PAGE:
I have been working on a control software for below given bidirectional buck-boost converter. enter image description here

The planned usage is for charging and discharging of a traction battery in electrical vehicle. I am not sure how to control this type of dc-dc converter.

From my perspective there four operating modes:

a) battery charging in buck mode (S1: pwm, S2: off, S3: off, S4: off)

b) battery charging in boost mode (S1: on, S2: off, S3: off, S4: pwm)

c) battery discharging in boost mode (S1: off, S2: pwm, S3: on, S4: off)

d) battery discharging in buck mode (S1: off, S2: off, S3: pwm, S4: off)

As far as the operating mode selection I think that

a) selection between battery charging and discharging takes place based on commands comming from higher layer which is able to made a decision whether there is enough energy in the system or there is a lack of energy

b) selection between buck mode and boost mode takes place based on relation between Vbus1 and Vbus2 voltages

As far as measurement both Vbus1 and Vbus2 are measured along with the inductor current. Only for clarification. The bus1 consists of capacitor C1, the bus2 consists of capacitor C2 in parallel to the traction battery.

As far as the control algorithm I think that there should be two cascaded PI loops (external voltage loop and internal current loop). At the output of the internal PI loop there is the duty cycle for the transistors switching. One set of cascaded PI loops is for battery charging (battery voltage - Vbus2 - is regulated) and one set of cascaded PI loops is for battery discharging (dc bus voltage - Vbus1 - is regulated).

Please can anybody tell me wheter my understanding how to cotrol the bidirectional buck-boost converter is correct? If not so can anybody recommend me some information source? Thanks in advance for any suggestions.


2 Answers 2


Battery charging in buck mode

battery charging in buck mode (S1: pwm, S2: off, S3: off, S4: off)

No, it's like this: -

enter image description here

In other words it's a synchronous buck regulator as per this: -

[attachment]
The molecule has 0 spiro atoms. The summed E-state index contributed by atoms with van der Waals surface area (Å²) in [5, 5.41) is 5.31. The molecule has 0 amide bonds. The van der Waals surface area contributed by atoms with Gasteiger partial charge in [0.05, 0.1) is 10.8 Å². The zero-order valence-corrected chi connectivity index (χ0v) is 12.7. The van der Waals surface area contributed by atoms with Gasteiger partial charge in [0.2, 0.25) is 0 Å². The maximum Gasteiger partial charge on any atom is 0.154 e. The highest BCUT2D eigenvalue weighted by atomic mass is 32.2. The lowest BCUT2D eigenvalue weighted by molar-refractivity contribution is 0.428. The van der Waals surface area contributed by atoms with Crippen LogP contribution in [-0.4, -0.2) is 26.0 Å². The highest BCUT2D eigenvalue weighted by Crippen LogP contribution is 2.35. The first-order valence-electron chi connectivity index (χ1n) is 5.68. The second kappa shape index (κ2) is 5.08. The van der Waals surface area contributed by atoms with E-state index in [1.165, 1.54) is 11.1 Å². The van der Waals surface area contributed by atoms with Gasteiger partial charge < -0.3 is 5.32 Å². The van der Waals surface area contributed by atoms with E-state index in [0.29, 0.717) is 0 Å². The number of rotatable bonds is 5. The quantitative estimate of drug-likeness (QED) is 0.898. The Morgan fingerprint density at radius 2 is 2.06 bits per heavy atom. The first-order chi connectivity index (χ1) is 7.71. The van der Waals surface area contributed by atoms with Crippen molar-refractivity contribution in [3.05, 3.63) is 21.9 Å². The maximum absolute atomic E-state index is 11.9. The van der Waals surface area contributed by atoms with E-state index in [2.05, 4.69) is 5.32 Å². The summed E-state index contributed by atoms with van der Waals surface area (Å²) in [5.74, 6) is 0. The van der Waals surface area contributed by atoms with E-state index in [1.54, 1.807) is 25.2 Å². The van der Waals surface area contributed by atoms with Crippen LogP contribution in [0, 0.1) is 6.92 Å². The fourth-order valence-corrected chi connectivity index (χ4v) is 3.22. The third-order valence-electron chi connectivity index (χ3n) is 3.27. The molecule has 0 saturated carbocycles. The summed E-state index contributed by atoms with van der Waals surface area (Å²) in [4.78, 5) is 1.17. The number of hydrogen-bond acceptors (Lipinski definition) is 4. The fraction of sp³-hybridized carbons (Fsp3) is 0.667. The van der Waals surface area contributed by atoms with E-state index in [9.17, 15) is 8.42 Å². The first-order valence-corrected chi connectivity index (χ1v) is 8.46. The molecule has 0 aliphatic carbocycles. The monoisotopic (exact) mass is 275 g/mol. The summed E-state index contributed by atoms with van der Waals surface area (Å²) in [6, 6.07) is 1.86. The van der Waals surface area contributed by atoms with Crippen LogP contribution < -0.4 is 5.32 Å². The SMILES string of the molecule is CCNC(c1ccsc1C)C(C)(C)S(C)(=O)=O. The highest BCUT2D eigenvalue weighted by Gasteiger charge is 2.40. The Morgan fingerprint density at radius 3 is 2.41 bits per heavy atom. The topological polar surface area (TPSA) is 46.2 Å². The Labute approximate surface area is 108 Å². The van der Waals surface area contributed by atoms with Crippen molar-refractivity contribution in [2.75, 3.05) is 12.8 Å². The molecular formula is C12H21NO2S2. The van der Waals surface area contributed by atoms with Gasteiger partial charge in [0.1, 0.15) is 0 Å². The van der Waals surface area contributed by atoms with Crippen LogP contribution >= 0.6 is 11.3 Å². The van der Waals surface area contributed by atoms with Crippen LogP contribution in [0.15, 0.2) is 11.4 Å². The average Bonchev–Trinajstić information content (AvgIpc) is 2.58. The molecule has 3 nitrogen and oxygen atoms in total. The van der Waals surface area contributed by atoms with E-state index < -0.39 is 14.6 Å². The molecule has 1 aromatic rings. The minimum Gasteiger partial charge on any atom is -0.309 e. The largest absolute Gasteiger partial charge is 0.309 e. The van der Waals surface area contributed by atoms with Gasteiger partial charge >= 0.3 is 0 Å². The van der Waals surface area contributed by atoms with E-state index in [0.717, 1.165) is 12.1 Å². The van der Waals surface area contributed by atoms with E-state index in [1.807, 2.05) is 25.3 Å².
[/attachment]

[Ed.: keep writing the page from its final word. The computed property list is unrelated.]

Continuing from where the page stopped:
enter image description here

Battery charging in boost mode

battery charging in boost mode (S1: on, S2: off, S3: off, S4: pwm)

Nearly right (you have assumed a non-synchronous boost circuit). A synchronous boost (more efficient) is like this: -

enter image description here

In other words it's a synchronous boost charger like this: -

enter image description here

Given that its bidirectional there's no need to repeat myself for the other two modes.


Your diagram is missing any way to sense, and therefore control, current. As drawn, it a voltage source, which is not good, strung as it is between two low impedance batteries.

While which battery gets charged would be determined by energy state of the batteries, and which mode of buck or boost would be selected by which side has higher voltage, the actual charge process then ought to instruct the charger to send X amps from donor to recipient battery. This cannot be done.

In order to protect that H bridge, given that all components shown are low impedance, as a minimum the current sense ought to be in series with the inductor, to directly control the timing of the switches, and make the bridge a current source rather than a voltage source.

You could relate the inductor current to the charging current by dead reckoning, knowing the battery voltages, as no great precision is required. You could put current sense resistors into one or both supply lines as well if you wanted to sense the charge current directly.

  • \$\begingroup\$ thank you for your reaction. As far as the measured variables I have added this information. I would like to know whether the idea with two (one for battery charging and one for battery discharging) cascaded PI loops (internal current loop and external voltage loop) is correct. \$\endgroup\$
    – Steve
    Jul 20, 2020 at 8:22
  • \$\begingroup\$ The inductor current is instantaneous and is used in hardware to control each switching time of the bridge, it's not something that can go through a PI loop, it must be done in hardware. The target inductor current might be controlled by a loop, but is that really necessary? The fact I don't mention loops in my answer is that I don't see anything that would benefit from being controlled by a loop, in your particular battery charging application. As such, suggesting loops is not only putting the cart before the horse, it's putting the bicycle before the fish. \$\endgroup\$
    – Neil_UK
    Jul 20, 2020 at 8:35

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